Chemicals firm Wacker Chemie has upped its interest in the silicon anode market with the purchase of a 25% stake in UK firm Nexeon.
The German firm has also invested an undisclosed sum into the Oxfordshire company that develops and supplies battery materials for rechargeable lithium-ion batteries.
Wacker has been conducting research into silicon anodes since 2010 and has cooperated with Nexeon for around a decade.
Christian Hartel, responsible for R&D on Wacker’s executive board, said: “The agreement is a key step in strengthening our activities in silicon-based anode materials for next-generation batteries by putting them on an even broader base.
“On one hand, it means we can intensify and further develop our own research in this field. On the other hand, this stake reinforces our cooperation with Nexeon as we jointly develop supplementary material strategies.
Silicon is increasingly used to replace carbon in the anodes because of its potential to boost a conventional graphite battery anode’s capacity by 10 times and volumetric energy by three times; benefits that would allow electric vehicles to achieve greater driving range.
The use of silicon anodes allows battery makers to make 10-25% improvements in the cell’s energy density.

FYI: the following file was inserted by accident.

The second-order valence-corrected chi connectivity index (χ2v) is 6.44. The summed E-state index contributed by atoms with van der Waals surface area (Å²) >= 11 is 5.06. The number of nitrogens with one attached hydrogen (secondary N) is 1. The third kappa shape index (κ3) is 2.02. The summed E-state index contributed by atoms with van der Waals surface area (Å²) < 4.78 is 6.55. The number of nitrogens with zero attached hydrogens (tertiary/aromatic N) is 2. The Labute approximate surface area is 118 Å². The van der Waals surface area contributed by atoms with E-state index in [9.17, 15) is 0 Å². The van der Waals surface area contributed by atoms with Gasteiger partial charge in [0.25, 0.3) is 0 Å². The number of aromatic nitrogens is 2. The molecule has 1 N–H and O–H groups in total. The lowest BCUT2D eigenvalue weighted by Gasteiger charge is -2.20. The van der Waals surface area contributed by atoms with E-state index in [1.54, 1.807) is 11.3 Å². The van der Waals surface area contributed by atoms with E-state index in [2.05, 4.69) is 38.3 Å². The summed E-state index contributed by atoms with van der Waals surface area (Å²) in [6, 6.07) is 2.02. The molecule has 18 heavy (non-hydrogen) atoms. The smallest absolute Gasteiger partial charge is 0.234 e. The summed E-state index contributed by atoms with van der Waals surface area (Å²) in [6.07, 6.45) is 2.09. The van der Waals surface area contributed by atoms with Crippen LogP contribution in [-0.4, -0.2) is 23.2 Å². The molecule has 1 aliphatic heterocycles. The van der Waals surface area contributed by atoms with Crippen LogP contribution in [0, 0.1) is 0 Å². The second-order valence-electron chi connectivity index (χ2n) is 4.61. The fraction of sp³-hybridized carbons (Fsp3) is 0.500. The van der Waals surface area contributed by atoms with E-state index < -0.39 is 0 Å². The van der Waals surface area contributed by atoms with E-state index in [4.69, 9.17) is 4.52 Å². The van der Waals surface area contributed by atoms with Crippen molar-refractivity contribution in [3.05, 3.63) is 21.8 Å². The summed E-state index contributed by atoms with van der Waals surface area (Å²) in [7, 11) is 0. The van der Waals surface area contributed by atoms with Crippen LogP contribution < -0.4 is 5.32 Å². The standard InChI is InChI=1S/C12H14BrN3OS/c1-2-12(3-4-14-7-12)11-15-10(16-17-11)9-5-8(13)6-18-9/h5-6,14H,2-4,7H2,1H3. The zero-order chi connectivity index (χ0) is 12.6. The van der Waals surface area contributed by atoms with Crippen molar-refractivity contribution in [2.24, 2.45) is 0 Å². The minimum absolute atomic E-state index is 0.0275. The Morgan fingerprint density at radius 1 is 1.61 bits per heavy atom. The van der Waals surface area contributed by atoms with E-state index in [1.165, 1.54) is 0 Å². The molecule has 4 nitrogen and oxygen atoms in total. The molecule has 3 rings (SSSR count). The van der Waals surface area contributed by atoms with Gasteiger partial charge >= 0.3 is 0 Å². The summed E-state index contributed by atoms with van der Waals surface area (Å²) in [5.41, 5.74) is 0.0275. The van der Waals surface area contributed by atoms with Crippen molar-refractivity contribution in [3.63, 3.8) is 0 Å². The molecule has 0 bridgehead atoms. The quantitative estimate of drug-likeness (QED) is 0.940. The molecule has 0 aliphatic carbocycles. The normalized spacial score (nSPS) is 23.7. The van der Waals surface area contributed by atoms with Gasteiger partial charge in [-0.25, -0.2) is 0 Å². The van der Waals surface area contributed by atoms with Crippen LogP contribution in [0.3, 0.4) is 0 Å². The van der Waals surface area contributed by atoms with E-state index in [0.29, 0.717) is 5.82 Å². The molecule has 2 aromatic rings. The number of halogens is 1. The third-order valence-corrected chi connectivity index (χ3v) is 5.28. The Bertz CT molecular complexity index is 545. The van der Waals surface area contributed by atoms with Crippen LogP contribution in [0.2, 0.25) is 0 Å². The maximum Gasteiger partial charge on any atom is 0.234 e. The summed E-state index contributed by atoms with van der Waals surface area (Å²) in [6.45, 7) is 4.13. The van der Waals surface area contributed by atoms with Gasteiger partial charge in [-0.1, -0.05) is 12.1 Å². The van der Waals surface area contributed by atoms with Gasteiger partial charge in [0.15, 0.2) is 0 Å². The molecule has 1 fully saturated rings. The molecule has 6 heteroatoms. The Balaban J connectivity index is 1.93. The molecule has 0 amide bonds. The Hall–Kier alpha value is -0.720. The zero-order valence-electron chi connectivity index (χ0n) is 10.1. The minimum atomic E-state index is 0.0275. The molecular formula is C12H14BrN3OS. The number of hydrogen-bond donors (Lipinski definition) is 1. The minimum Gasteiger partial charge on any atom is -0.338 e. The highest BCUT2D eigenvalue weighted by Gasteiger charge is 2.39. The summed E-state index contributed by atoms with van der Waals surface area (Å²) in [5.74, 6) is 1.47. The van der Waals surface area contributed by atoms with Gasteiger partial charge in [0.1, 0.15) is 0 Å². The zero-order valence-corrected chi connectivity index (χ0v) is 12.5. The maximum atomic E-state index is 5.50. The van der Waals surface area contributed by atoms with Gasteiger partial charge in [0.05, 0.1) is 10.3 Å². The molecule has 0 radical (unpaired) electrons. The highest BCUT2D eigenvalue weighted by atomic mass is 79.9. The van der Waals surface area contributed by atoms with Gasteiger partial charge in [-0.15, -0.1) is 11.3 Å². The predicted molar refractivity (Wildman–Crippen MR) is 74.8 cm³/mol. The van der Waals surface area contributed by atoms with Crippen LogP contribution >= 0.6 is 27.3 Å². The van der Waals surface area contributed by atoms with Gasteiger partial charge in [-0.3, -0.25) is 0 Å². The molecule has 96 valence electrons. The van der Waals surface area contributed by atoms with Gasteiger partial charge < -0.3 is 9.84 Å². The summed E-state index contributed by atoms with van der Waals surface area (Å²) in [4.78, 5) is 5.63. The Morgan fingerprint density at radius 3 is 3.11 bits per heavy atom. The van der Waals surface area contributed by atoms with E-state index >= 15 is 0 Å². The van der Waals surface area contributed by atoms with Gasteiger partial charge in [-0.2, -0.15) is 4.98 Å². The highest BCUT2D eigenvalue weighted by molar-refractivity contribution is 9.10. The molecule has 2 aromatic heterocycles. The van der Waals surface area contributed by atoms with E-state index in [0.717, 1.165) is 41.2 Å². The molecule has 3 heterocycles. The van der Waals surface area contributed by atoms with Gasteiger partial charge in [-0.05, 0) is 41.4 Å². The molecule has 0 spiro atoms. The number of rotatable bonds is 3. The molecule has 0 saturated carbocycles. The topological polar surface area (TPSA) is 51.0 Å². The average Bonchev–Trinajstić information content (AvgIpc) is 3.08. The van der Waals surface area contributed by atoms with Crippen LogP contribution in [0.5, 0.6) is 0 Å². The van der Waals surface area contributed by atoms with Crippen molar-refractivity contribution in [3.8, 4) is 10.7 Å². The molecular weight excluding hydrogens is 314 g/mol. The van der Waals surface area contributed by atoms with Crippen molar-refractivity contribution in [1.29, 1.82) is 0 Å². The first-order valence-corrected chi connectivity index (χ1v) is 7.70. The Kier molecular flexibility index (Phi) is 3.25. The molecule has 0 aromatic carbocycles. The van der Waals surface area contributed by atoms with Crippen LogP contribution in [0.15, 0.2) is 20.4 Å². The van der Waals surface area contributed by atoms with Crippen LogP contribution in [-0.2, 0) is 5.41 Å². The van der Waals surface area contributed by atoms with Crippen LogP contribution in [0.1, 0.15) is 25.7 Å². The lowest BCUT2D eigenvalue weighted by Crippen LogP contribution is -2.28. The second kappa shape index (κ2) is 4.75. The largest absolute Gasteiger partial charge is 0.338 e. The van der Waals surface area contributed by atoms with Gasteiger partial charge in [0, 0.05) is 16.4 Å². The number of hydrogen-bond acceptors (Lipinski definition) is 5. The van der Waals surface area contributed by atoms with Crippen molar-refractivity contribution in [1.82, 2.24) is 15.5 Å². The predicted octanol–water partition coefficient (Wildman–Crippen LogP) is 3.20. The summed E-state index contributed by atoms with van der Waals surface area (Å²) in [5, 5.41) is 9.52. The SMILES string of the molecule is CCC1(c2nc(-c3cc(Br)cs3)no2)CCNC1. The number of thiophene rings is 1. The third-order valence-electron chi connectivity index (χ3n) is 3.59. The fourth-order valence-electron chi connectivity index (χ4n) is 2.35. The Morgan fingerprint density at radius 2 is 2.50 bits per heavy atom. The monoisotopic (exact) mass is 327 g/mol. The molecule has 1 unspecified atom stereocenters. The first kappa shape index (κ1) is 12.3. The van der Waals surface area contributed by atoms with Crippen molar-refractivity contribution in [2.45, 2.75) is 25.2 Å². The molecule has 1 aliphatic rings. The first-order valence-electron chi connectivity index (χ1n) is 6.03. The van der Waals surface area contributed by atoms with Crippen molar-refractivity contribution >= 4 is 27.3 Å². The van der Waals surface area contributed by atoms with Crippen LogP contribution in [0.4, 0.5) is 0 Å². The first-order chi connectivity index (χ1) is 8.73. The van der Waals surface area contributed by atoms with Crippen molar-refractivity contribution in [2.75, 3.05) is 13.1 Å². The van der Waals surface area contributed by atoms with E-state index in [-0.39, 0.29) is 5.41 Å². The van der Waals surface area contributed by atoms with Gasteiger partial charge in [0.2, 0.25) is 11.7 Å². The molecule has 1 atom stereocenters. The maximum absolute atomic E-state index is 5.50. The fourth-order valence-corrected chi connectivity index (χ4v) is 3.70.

Dr Bill Macklin, Nexeon’s chief engineer, told BEST Battery Briefing that silicon, used in some form, was on the roadmap of all automotive companies and major manufacturers.
He said: “Silicon is pretty much on everybody’s roadmap, so it’s a question of when, not if. The challenge is in the expansion of the silicon, so people are engineering silicon into the design to offset the traditional problems of expansion and degradation.
“The roadmap becomes fuzzy when looking further out at solid-state and fuel cells, but up to 2025-30 we will be looking at lithium-ion batteries as we know them but with some changes to the chemistry such as increasing the silicon content.
“The question is how far can you push the silicon content.”
Dr Scott Brown, CEO of Nexeon, said: “The expertise of a strong manufacturing partner is especially useful as we plan the ramp up of our materials supply in volume and speed terms. We look forward to working even more closely with our partners in the coming months.”
Earlier this year BEST reported how Nexeon had launched its SPICE project to extend the system compatibility of silicon anode materials.
It followed last year’s $9.5 million investment from the UK government’s Innovate UK agency to support research into silicon-based materials